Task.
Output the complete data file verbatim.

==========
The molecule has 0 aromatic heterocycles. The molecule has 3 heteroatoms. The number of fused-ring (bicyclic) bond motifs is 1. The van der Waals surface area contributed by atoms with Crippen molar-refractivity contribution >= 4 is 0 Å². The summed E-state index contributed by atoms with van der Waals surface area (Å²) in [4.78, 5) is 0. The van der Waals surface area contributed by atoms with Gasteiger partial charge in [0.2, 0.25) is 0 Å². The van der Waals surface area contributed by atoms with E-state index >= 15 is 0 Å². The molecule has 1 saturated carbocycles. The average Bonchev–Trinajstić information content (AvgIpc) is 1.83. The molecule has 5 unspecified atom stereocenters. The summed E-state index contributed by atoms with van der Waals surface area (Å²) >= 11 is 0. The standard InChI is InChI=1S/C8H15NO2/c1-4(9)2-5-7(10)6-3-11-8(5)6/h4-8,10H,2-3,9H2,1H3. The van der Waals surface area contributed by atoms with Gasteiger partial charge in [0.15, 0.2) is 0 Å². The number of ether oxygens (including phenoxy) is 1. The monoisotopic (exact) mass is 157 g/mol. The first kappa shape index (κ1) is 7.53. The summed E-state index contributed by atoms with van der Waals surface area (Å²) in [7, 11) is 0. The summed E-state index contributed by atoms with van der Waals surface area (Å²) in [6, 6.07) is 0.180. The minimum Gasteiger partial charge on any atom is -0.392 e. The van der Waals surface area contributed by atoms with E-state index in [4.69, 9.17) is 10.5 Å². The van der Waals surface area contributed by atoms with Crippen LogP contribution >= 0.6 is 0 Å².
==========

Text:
The molecule has 0 aromatic heterocycles. The molecule has 3 heteroatoms. The number of fused-ring (bicyclic) bond motifs is 1. The van der Waals surface area contributed by atoms with Crippen molar-refractivity contribution >= 4 is 0 Å². The summed E-state index contributed by atoms with van der Waals surface area (Å²) in [4.78, 5) is 0. The van der Waals surface area contributed by atoms with Gasteiger partial charge in [0.2, 0.25) is 0 Å². The van der Waals surface area contributed by atoms with E-state index >= 15 is 0 Å². The molecule has 1 saturated carbocycles. The average Bonchev–Trinajstić information content (AvgIpc) is 1.83. The molecule has 5 unspecified atom stereocenters. The summed E-state index contributed by atoms with van der Waals surface area (Å²) >= 11 is 0. The standard InChI is InChI=1S/C8H15NO2/c1-4(9)2-5-7(10)6-3-11-8(5)6/h4-8,10H,2-3,9H2,1H3. The van der Waals surface area contributed by atoms with Gasteiger partial charge in [0.15, 0.2) is 0 Å². The number of ether oxygens (including phenoxy) is 1. The monoisotopic (exact) mass is 157 g/mol. The first kappa shape index (κ1) is 7.53. The summed E-state index contributed by atoms with van der Waals surface area (Å²) in [7, 11) is 0. The summed E-state index contributed by atoms with van der Waals surface area (Å²) in [6, 6.07) is 0.180. The minimum Gasteiger partial charge on any atom is -0.392 e. The van der Waals surface area contributed by atoms with E-state index in [4.69, 9.17) is 10.5 Å². The van der Waals surface area contributed by atoms with Crippen LogP contribution >= 0.6 is 0 Å².